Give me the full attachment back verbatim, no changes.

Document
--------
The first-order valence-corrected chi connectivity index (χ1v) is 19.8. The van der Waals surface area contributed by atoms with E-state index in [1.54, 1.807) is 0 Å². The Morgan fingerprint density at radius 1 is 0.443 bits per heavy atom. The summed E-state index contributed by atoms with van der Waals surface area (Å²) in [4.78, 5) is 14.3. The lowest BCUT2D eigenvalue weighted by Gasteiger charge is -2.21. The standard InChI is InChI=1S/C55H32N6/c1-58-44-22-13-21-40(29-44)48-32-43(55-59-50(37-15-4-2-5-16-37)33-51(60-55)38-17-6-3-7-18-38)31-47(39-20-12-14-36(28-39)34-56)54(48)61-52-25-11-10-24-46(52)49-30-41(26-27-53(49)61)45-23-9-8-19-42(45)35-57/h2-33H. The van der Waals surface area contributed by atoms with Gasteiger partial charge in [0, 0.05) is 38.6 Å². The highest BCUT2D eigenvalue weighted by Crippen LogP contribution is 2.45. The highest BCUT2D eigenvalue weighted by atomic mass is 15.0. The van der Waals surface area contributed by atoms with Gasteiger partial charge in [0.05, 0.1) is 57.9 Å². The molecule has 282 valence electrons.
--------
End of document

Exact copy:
The first-order valence-corrected chi connectivity index (χ1v) is 19.8. The van der Waals surface area contributed by atoms with E-state index in [1.54, 1.807) is 0 Å². The Morgan fingerprint density at radius 1 is 0.443 bits per heavy atom. The summed E-state index contributed by atoms with van der Waals surface area (Å²) in [4.78, 5) is 14.3. The lowest BCUT2D eigenvalue weighted by Gasteiger charge is -2.21. The standard InChI is InChI=1S/C55H32N6/c1-58-44-22-13-21-40(29-44)48-32-43(55-59-50(37-15-4-2-5-16-37)33-51(60-55)38-17-6-3-7-18-38)31-47(39-20-12-14-36(28-39)34-56)54(48)61-52-25-11-10-24-46(52)49-30-41(26-27-53(49)61)45-23-9-8-19-42(45)35-57/h2-33H. The van der Waals surface area contributed by atoms with Gasteiger partial charge in [0, 0.05) is 38.6 Å². The highest BCUT2D eigenvalue weighted by Crippen LogP contribution is 2.45. The highest BCUT2D eigenvalue weighted by atomic mass is 15.0. The van der Waals surface area contributed by atoms with Gasteiger partial charge in [0.05, 0.1) is 57.9 Å². The molecule has 282 valence electrons.